Riverview Psychiatric Center is failing to meet the mission it was given upon opening in 2004, as a replacement for the disgraced Augusta Mental Health Institute. The only questions are to what degree, and how to fix it.

Jay Harper, Riverview’s interim superintendent, says conditions at the hospital have improved dramatically since he took over in March.

However, the federal agency that decertified Riverview last year found that, following a visit in May, the hospital was still not meeting the minimum standards required for federal funding.

And former and current employees told the Maine Sunday Telegram recently that persistent problems at Riverview threaten the safety of patients and staff, and create an atmosphere that substitutes punishment for treatment.

The Legislature’s Government Oversight Committee, which meets this morning in Augusta, should open an investigation to determine just how bad things have gotten at Riverview, and if the changes made so far by Harper are moving the hospital in the right direction.

There’s plenty of reason to think otherwise.


Employees, some of who were interviewed by the Telegram and others who spoke with legislators, described a dysfunctional environment at the hospital.

Treatment plans are poorly and carelessly created and maintained, they said, and most interactions with patients are left to undertrained, low-level mental health workers, not the clinical staff that should be guiding care. These workers frequently provoke the patients, or withhold care or food as punishment, the employees said.

It is enough for Daniel Wathen, a former Maine chief justice who oversees Riverview as part of the court consent decree that closed AMHI, to call Riverview “troubled.”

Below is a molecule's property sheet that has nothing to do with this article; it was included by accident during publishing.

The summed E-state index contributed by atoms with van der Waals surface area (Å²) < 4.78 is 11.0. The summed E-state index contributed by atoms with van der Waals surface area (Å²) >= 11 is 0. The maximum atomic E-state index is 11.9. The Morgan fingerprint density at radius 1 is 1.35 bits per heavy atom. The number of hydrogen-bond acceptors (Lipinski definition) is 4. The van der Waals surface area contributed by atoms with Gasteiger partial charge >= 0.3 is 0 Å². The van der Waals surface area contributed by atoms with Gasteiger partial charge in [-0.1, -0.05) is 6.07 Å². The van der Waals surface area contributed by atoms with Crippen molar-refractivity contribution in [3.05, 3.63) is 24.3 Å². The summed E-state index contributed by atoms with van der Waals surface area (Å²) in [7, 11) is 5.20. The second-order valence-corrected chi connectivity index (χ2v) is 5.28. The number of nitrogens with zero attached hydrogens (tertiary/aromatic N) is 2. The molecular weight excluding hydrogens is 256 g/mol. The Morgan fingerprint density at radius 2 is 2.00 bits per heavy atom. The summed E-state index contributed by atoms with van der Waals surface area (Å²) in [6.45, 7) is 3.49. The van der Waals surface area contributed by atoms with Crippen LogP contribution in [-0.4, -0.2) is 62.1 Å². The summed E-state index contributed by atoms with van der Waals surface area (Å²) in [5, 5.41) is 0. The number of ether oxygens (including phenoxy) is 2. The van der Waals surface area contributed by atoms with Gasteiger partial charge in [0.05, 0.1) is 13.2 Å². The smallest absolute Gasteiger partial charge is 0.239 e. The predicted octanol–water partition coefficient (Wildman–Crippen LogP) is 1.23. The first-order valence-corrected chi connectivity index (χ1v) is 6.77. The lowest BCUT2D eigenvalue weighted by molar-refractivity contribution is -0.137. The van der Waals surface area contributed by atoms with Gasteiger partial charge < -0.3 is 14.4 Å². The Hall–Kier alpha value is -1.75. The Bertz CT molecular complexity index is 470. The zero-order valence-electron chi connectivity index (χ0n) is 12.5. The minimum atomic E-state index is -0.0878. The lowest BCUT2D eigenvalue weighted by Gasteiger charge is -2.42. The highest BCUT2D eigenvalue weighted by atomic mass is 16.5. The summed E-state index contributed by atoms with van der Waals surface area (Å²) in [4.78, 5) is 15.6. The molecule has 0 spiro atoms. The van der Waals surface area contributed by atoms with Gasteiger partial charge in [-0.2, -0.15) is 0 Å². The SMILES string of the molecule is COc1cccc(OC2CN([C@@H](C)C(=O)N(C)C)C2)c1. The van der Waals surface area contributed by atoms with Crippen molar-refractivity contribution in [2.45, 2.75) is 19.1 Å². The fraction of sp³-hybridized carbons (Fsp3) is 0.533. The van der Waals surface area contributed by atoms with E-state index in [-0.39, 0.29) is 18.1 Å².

A Riverview psychiatrist, drawing on 25 years of experience, said the hospital’s Lower Saco unit — which houses the most acutely ill of the patients found not criminally responsible for a crime because of their mental illness — is “the most dangerous psychiatric unit I’ve ever seen.”

In Riverview’s defense, Harper lists the changes now underway. There is more money in the budget for training, with more emphasis on diversionary and de-escalation techniques, to better avoid confrontation. New specialists have been hired to deal with patients with behavioral problems. Employee retention has improved, and seclusion rates, which measure how often patients are confined by themselves and were once more than 10 times the national average at Riverview, are dropping.

But after more than a year of disturbing news out of Riverview, that’s not enough. The patients at Riverview have been entrusted to the state of Maine for their care, and for a while, at least, that care has been substandard. At its worst, such as when a patient was left in her room for hours, naked, restrained and covered in pepper spray, it has been horrifying and dehumanizing.

With that in mind, the legislative committee today should task the Office of Program Evaluation and Government Accountability, which previously uncovered fraud in the Maine Turnpike Authority, with getting to the heart of the problems at Riverview.

And Harper, who pledged to be “inclusionary and transparent” when hired, should open Riverview’s doors to the watchdog agency, with the aim of building a hospital that lives up to its mission.

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